Ol’ Teddy would be happy to hear that our life in West Africa is anything but routine now, down to the air we breathe…some days there’s a spicy smell in the wind,

Some U.S. schools don't have swings because they are deemed too dangerous. Our school has a zip line.

Some U.S. schools don’t have swings because they are deemed too dangerous. Our school has a zip line.

other days it smells like fresh produce, and other times it smells like acrid burning plastic. And every day at school is an adventure, thank goodness. It’s actually routine to have a prime minister or a foreign ambassador attend the school play or attend parent-teacher conferences. Last month U.S. Secretary of State John Kerry’s second-in-command (with his posse and bodyguards) popped into my classroom to say hello.

One of our school tortoises assists Robin in teaching the finer points of gothic fiction.

One of our school tortoises assists Robin in teaching the finer points of gothic fiction.

One of the school tortoises found its way into the English classroom the other day. The Dutch parents are throwing a Queen’s Day party at school on Saturday with prizes for the best orange outfit. The teachers had Thanksgiving dinner at the U.S. Ambassador’s house. We don’t have to teach to a test, so we can integrate the arts and do service learning projects and have recess and teach social studies without feeling guilty and not get stomach aches just thinking about teaching. At school festivals they rig up a zipline from our school water tower to the ground, and even kindergartners partake in it. And there’s a French bakery in our lobby. Hell, I can’t top that last one so I’ll just stop.

Best of all, since our new life began abroad, I’ve yet to run into someone even one-tenth as offensive as that small-minded, large-mouthed wench pushing overpriced tea and insulting strangers with her warped version of patriotism. I won’t ever, ever, ever live someplace where that kind of behavior is acceptable, much less applauded. Not for all of the citrus-peppermint-licorice-boysenberry tea in China.

Meeting the chief of a nearby village, as he chills in a hammock.

Just another routine day in Mali, meeting the village chief as he chills in a hammock.

Chapter 18: That’s MALI. With an M. And no AW.

Malawi, not Mali

Malawi, not Mali

Me (with a Toureg) in Mali, not Bali or Malawi

Me (with a Toureg) in Mali, not Bali or Malawi

Bali, not MaliBali, not Mali

A year ago we signed a contract to teach in Mali, an African country that nobody had heard of before. People assumed we said Bali, even though it’s not a country and nowhere near Africa. But it does rhyme.

Or they thought we were heading to Malawi. It was also an obscure African nation, well, until Madonna adopted David Banda and Chifundo there and it was featured on E Entertainment News and in scholarly magazines like People, Us, and Star (whose current cover screams “It’s Demi! Cougar Goes Wild in Mexico: THE SEX WAS VERY LOUD”).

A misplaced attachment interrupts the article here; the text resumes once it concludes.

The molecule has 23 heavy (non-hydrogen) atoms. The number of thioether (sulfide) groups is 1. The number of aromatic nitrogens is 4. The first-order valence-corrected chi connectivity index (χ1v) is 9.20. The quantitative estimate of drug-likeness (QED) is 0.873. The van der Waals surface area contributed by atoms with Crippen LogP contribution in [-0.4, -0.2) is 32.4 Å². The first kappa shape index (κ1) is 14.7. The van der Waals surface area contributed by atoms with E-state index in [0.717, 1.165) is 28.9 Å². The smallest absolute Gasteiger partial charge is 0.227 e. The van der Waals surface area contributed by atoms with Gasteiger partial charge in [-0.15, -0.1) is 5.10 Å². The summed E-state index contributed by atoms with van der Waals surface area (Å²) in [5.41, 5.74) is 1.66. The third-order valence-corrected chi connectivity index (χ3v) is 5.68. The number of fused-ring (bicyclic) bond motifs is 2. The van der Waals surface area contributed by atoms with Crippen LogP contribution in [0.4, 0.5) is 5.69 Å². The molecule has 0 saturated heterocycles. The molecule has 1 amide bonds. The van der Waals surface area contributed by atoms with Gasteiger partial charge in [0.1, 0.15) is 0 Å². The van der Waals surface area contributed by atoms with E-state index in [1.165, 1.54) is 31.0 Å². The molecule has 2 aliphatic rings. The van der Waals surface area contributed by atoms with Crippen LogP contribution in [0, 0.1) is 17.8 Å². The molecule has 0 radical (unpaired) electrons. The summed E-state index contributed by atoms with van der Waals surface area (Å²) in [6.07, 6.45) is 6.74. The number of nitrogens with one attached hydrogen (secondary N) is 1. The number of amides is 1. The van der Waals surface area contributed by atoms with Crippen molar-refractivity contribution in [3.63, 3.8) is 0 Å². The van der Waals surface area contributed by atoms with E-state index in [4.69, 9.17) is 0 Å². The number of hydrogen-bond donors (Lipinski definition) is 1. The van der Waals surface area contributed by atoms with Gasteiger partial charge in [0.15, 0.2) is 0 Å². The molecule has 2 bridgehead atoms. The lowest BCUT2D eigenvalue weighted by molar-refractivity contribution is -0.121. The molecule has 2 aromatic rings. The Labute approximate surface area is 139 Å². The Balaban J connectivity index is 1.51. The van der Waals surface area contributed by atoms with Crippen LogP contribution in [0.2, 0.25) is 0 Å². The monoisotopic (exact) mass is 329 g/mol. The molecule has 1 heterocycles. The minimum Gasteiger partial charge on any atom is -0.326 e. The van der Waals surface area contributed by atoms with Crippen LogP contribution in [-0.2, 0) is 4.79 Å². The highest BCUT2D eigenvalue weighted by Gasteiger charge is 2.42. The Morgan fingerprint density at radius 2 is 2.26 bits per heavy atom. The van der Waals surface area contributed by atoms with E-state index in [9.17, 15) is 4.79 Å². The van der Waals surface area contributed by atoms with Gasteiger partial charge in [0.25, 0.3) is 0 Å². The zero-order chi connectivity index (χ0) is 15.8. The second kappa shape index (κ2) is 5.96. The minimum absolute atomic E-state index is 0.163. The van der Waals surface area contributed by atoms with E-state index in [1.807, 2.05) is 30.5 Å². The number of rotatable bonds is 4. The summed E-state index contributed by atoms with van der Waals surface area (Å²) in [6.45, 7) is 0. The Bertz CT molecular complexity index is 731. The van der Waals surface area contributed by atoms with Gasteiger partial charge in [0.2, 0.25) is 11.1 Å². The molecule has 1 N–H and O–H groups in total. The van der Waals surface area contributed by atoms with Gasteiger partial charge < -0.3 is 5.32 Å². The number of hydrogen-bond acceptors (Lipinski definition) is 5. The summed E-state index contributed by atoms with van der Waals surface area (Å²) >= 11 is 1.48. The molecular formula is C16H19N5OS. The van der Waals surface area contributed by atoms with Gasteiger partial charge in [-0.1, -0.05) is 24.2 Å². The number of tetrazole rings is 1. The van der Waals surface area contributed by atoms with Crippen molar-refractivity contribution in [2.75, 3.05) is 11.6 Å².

Then people would ask US, “What’s Mali close to?” And we would mention neighboring countries such as Burkina Faso, Côte d’Ivoire, Guinea, and Mauritania. And they would do that nod-without-actually-understanding-what was just-said thing.

west africa map

Then two months passed and Mali’s 20 years of democracy disappeared overnight when a group of junior soldiers staged a coup d’état in Bamako. We were certain that Mali would be splashed all over the headlines, but apparently the U.S. media saves that kind of coverage for celebrity adoptions.

madonnamercydavid

Not a single call came from concerned friends or family members because the bloodless coup wasn’t mentioned in the U.S. press. Unless you count those single sentence news blips they bury a few pages in, where I found the coup mentioned right under a blip about David Beckham’s dad having his phone hacked, and right above a blip about Gene Simmons of KISS calling Rihanna ‘fake karaoke’ in a bizarre rant. Now that’s news!

It was probably better, we decided, that Mali’s troubles weren’t front page–or even back page–news in the U.S. We didn’t want our loved ones thinking we were going to be teaching in a war zone. Sure, things in Bamako were sketchy for a short while, with sanctions and a clumsy sort-of counter coup. But except for a couple of tense days at the start, the streets were calm and it was business as usual. The school where we planned to teach continued to operate, though in a “virtual school” format since many of the students and their families left Mali a couple of months earlier than usual. But it would reopen in August and we planned to be there.

But this distraction in Bamako had caused all hell to break loose far in the north of Mali, where Tuareg rebels and then Islamist militants easily overtook small desert towns (Timbuktu, Gao, and Kidal) that the Malian military had abandoned. Though horrible for the Malians in the desert, this was not affecting life 1000 miles to the south in Bamako.